It can disguise itself and present itself in many different forms. Sometimes it shows up as a practical way meant to keep you "safe." After all, taking chances on the unknown can be risky. What if it doesn't work out?
To give you a clearer picture of what I mean, take a closer look at what self-doubt is.
What Is Self-Doubt?
The dictionary defines self-doubt as "the lack of confidence in oneself and one’s abilities." This is a pretty good definition. But it doesn’t get into the various problems caused by it.
Think about these questions:
· When you succumb to self-doubt, what are the dangers you perceive?
· When in your life have you given in to self-doubt to protect yourself?
· Where do you think YOUR self-doubt comes from?
· And perhaps most importantly, do you believe you have it within your power to overcome your self-doubt?
The Dangers of Self-Doubt and How It Affects Your Life
Many dangers lie in hanging on to self-doubt. If you suffer from serious self-doubt, it’s essential to understand the harm you’re doing to yourself. It has impacted your past for sure. It is also most certainly affecting your present.
And it may ruin your future if you don't deal with it now. Those are pretty compelling reasons why you need to tackle it now.
Consider these facts about self-doubt and the harm it does by holding you back.
· Self-doubt ruins motivation. When you don’t think you can do something, you won't even try. You don’t trust yourself. Fear gets in the way of doing anything you want to do. This lack of motivation will affect your entire life. You may wind up with fewer satisfying relationships, a job you hate, and a life experience you don't enjoy much as a result.
· Self-doubt causes people to procrastinate. If you don’t think you know how to do things "exactly right," you may end up thinking you’re a "perfectionist."
Procrastination is an excuse for never finishing anything. Or maybe you finish it, but not until the last possible minute to do it and then do a crappy job. This is how people set themselves up for failure. Perfection isn't a virtue. It's an excuse!
· Self-doubt leads to a life filled with all kinds of regrets. When you miss out on opportunities, you will feel regret sooner or later. And regret, when left unresolved, can lead to chronic stress and anxiety. This will eventually build upon itself to create even more self-doubt. That will generate more regret. And the cycle continues. Ultimately, it may lead to profound depression.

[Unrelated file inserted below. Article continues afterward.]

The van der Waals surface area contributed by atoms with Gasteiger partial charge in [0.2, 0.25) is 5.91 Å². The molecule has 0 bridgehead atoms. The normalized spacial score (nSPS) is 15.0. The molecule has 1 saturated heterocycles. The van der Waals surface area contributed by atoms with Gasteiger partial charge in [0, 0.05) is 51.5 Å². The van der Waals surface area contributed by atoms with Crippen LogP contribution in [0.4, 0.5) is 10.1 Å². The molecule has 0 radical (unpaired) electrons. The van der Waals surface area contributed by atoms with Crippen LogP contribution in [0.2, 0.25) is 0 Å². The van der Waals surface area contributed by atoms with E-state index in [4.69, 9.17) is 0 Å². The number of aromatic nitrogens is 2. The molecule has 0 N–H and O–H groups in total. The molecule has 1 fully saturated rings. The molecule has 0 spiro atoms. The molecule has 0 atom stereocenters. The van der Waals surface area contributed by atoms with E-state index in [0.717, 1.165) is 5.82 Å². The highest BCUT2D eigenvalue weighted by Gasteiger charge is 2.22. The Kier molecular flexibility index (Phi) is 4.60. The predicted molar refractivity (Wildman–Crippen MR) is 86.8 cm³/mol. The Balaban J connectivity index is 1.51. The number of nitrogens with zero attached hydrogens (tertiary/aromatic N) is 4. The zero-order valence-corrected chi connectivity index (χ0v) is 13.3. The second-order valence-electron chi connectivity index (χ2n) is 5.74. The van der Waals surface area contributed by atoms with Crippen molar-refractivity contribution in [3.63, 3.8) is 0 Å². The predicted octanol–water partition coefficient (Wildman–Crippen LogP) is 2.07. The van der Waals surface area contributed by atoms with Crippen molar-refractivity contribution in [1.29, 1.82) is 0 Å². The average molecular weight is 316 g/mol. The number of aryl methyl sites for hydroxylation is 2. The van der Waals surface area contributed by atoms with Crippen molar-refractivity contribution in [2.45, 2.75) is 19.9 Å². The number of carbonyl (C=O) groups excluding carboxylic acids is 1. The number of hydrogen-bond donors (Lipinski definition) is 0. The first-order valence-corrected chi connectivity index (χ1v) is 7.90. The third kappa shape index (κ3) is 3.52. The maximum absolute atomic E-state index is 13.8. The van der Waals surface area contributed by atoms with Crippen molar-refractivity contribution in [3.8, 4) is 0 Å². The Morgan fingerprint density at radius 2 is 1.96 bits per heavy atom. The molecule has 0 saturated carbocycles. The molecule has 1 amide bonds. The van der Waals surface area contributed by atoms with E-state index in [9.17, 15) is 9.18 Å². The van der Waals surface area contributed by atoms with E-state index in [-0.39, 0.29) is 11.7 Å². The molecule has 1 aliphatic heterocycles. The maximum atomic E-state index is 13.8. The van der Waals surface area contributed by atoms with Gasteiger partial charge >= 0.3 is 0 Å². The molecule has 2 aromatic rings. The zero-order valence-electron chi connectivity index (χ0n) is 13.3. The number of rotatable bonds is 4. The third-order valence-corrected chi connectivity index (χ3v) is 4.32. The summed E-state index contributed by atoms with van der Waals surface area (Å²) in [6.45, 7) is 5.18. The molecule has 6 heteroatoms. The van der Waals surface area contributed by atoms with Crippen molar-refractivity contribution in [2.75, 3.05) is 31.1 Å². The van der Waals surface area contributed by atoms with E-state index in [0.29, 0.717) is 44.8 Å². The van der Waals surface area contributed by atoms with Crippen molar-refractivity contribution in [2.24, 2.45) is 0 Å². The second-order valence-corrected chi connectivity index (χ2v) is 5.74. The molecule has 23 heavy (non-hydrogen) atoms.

· Self-doubt causes you to feel a sense of defeatism. If you allow self-doubt to continue, you can start to become morbid in your belief that you cannot experience anything good in your life. You will convince yourself that everyone else is happy but you. It leads you to an acceptance of failure.
· Self-doubt keeps you from undertaking self-improvement. When you have no faith in yourself, how can you even think about improving yourself? You think you have too much to improve on! After all, you have already convinced yourself that you can’t do anything! And maybe you even believe you are a victim of circumstances. You may feel that life is stacked against you. So why even try?
· Self-doubt keeps you from feeling inspired. When you don’t believe in yourself, it’s hard to get inspired to do anything new. Want to be creative? End your self-doubt and start believing in yourself.
Want to learn more about how to overcome self-doubt and improve your life? Stay tuned. This is part of a series of posts on this important topic.
That's it for now, though.
Until next time.
We have a group of teachers in the group who have decided it is time to make a change in their careers, and they are doing something about it.
If you missed out on the opportunity to join us last night, it's not too late to join. You can watch the recording of last night's call and catch up with ease.
And for the rest of this summer and into the early fall, you can start laying the foundation for the job change you want for yourself.
If you have questions, email me at firstname.lastname@example.org or make an appointment for a 20-minute consultation to determine if this program is for you.
I hope you will think about it!